Effective Change Management

Effective change management requires heavy listening, inclusiveness, emotional intelligence, and a common purpose. Understanding the context and being able to read the winds, the currents, and the tides are musts for piloting a sailboat.

Simply cleaning the sails is not enough. But the benefits are invaluable.

Not only will your business remain dynamic in a competitive marketplace, but it will also attract new customers and preserve current relationships.

Nike is a great example of a company that used market knowledge to develop a successful product. In 2006, the iPod was massively popular, and Nike wanted in. It teamed up with Apple to launch Nike+, a digital sports kit that included a shoe sensor and a wireless receiver for users’ iPods. Since then, Nike has sold more than 2.5 million kits.

3 Keys to Effective Change

Use Trends to Bring About the Change Your Business Needs

If you want to create effective change management, you have to harness business trends. Here are three ways smart, effective leaders can do that:

1. Get Involved in Your Industry and Spark Ideas

There’s a good chance your industry has a vocational organization behind it, whether you’re a union pipe fitter or an artisan cheesemonger. The people in these groups are the key to your success, and the networks and friendships you gain through them are priceless. Associations work hard to keep members aware of industry-wide changes, so take advantage of their expertise.

Make a point to engage with colleagues, partners, and clients about trends in their businesses.

These conversations are sure to spark ideas in the minds of prospective clients and employees. Human beings respond to calls to action that engage their hearts as well as their minds, making them feel as if they’re a part of something consequential.

2. Monitor Everything About Your Business

If you’re not keeping a close eye on your business with tools like financial projections and business dashboards, you’re missing out. Tracking trends helps you predict potential problems and opportunities.

Don’t just think about statistics in your own business, either. Government agencies compile mountains of statistics that can help you pinpoint trends among demographic groups, regions, industries, and more.

Your change — or lack thereof — is important to your employees, too. They need to know how crucial successful change is to your company. Ensuring that people’s daily behaviors reflect the imperative of change is vital to the success of any change initiative.

3. Get Outside — and Outside Yourself

When things get hectic at work, go for a walk. It might not help your business immediately, but it will help you clear your thoughts. And while you’re out and about, take a peek at your competitors down the street.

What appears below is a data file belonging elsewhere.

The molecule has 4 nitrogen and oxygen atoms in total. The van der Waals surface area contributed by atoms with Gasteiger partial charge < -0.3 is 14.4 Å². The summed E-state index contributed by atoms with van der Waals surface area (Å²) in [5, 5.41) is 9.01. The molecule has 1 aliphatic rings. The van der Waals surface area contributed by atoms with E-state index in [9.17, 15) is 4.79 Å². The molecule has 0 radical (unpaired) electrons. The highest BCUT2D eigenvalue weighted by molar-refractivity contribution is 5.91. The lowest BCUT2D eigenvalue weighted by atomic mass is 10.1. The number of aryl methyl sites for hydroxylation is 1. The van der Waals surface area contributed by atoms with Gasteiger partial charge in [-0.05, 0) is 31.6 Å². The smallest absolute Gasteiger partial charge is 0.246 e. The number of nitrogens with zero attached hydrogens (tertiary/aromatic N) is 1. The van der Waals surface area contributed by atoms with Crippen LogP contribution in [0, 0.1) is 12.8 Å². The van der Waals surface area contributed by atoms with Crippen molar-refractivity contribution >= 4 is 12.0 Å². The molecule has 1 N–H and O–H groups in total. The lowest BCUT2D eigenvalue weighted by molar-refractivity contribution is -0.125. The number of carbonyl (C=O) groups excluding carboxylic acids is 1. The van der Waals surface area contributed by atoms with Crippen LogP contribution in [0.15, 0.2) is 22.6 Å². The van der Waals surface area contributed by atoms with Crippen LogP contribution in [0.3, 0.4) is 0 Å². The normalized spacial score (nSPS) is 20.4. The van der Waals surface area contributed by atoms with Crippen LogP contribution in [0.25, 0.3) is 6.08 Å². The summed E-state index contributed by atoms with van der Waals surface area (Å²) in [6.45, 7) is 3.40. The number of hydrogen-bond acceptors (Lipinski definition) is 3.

You can learn a lot about yourself by monitoring your competition. Ask yourself: What new products or services are they offering, and are they targeting new audiences and expanding?

You can learn even more about your business by getting outside your own industry. Read news from Japan and Germany. What are the latest developments in the bicycle industry? What about the fire safety industry? Learning about trends in other worlds will spark new ideas for your own.

When you think outside yourself, you get a better handle on how your team functions and what they can improve upon. Oftentimes, leaders are so eager to claim victory that they don’t take the time to figure out what’s working — and what’s not — and come up with next steps.

When you fail to follow through, you’re being inconsistent and withholding the information your employees need to grow and change.

Change Is Coming

Leaders need to be aware of upcoming change in their businesses, in their industries, and in their employees. There’s no way of doing this that doesn’t involve being aware of yourself, your company, your industry, and the world around you.

Smart change management leaders are tuned in to their employees and their industries. Don’t succumb to cowering in your office when the going gets tough. Be the effective, change-embracing leader your employees need and deserve.


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Luis Gallardo

Luis Gallardo is CEO of Thinking Heads Americas
He’s an award-winning author and holds an MBA from IMD in Switzerland
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On Leadership, Visionaries and Entrepreneurship: Henry Ford

Henry FordHenry Ford is considered one of America’s foremost industrialist who shaped and influenced the entire globe. His leadership forged so many aspects of everyday life, that it is hard to image a world without his impact.

Innovators and entrepreneurs like Henry Ford rarely come along in anyone’s lifetime!

On Vision, Grit, and Execution

The unique vision he had, combined with the ability and knowledge to make his dreams happen are what set him apart from other inventors.

Henry Ford had a vision of vehicles that could be made not only for the wealthiest people, but for everyone.

He envisioned new processes to create vehicles that would speed up the auto making process and make vehicles affordable for many. Ford had a dream that the automobile, once it was mass-produced and owned by many people, would become a useful tool to advance society.

He helped implement techniques like assembly lines that made automobile manufacturing a faster and more economical undertaking. This allowed automobile pricing to go down to the point where many people could afford to buy and drive cars.


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A Comprehensive Outlook

One of Henry Ford’s other visions was of gas stations, which would make it convenient for new automobile owners to get the fuel they needed quickly and cheaply.

He was also instrumental in seeing that roads were well made and that enough roads would be created to give people good, viable pathways to use their automobiles.

A Global Visionary Leader

He also had visions of selling automobiles that were made by Ford to other countries, helping other economies to advance as well.The Ford Motor Company, founded in 1903, soon became an international company.

In Henry Ford‘s most productive and visionary years, the company expanded to over 30 countries around the globe.

They included Europe, Brazil, Egypt, Indonesia and China. Ford was not only competitive with many other auto makers, they often exceeded competitors in sales and innovation.